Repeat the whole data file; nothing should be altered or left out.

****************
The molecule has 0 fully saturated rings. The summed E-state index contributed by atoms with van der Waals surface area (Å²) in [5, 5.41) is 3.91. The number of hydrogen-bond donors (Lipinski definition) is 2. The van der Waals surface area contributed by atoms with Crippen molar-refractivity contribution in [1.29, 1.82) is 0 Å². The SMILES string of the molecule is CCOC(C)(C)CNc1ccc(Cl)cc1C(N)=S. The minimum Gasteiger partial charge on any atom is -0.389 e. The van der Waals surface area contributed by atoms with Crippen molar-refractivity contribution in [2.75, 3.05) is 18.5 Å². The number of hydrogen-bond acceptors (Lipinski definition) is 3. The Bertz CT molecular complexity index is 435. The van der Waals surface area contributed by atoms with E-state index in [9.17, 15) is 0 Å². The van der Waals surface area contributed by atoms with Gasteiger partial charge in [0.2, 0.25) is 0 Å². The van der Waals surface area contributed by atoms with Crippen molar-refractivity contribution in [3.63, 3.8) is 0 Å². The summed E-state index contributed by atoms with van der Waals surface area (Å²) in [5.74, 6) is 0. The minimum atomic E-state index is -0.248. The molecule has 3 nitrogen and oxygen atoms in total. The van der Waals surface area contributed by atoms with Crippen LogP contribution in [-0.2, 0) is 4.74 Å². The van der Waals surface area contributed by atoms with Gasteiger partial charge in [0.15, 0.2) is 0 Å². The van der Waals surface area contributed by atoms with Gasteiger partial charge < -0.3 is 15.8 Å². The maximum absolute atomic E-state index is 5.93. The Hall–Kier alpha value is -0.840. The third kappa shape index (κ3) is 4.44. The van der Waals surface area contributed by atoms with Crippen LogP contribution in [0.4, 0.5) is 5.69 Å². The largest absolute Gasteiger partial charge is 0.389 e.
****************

The molecule has 0 fully saturated rings. The summed E-state index contributed by atoms with van der Waals surface area (Å²) in [5, 5.41) is 3.91. The number of hydrogen-bond donors (Lipinski definition) is 2. The van der Waals surface area contributed by atoms with Crippen molar-refractivity contribution in [1.29, 1.82) is 0 Å². The SMILES string of the molecule is CCOC(C)(C)CNc1ccc(Cl)cc1C(N)=S. The minimum Gasteiger partial charge on any atom is -0.389 e. The van der Waals surface area contributed by atoms with Crippen molar-refractivity contribution in [2.75, 3.05) is 18.5 Å². The number of hydrogen-bond acceptors (Lipinski definition) is 3. The Bertz CT molecular complexity index is 435. The van der Waals surface area contributed by atoms with E-state index in [9.17, 15) is 0 Å². The van der Waals surface area contributed by atoms with Gasteiger partial charge in [0.2, 0.25) is 0 Å². The van der Waals surface area contributed by atoms with Crippen molar-refractivity contribution in [3.63, 3.8) is 0 Å². The summed E-state index contributed by atoms with van der Waals surface area (Å²) in [5.74, 6) is 0. The minimum atomic E-state index is -0.248. The molecule has 3 nitrogen and oxygen atoms in total. The van der Waals surface area contributed by atoms with Crippen LogP contribution in [-0.2, 0) is 4.74 Å². The van der Waals surface area contributed by atoms with Gasteiger partial charge in [0.15, 0.2) is 0 Å². The van der Waals surface area contributed by atoms with Gasteiger partial charge < -0.3 is 15.8 Å². The maximum absolute atomic E-state index is 5.93. The Hall–Kier alpha value is -0.840. The third kappa shape index (κ3) is 4.44. The van der Waals surface area contributed by atoms with Crippen LogP contribution in [0.4, 0.5) is 5.69 Å². The largest absolute Gasteiger partial charge is 0.389 e.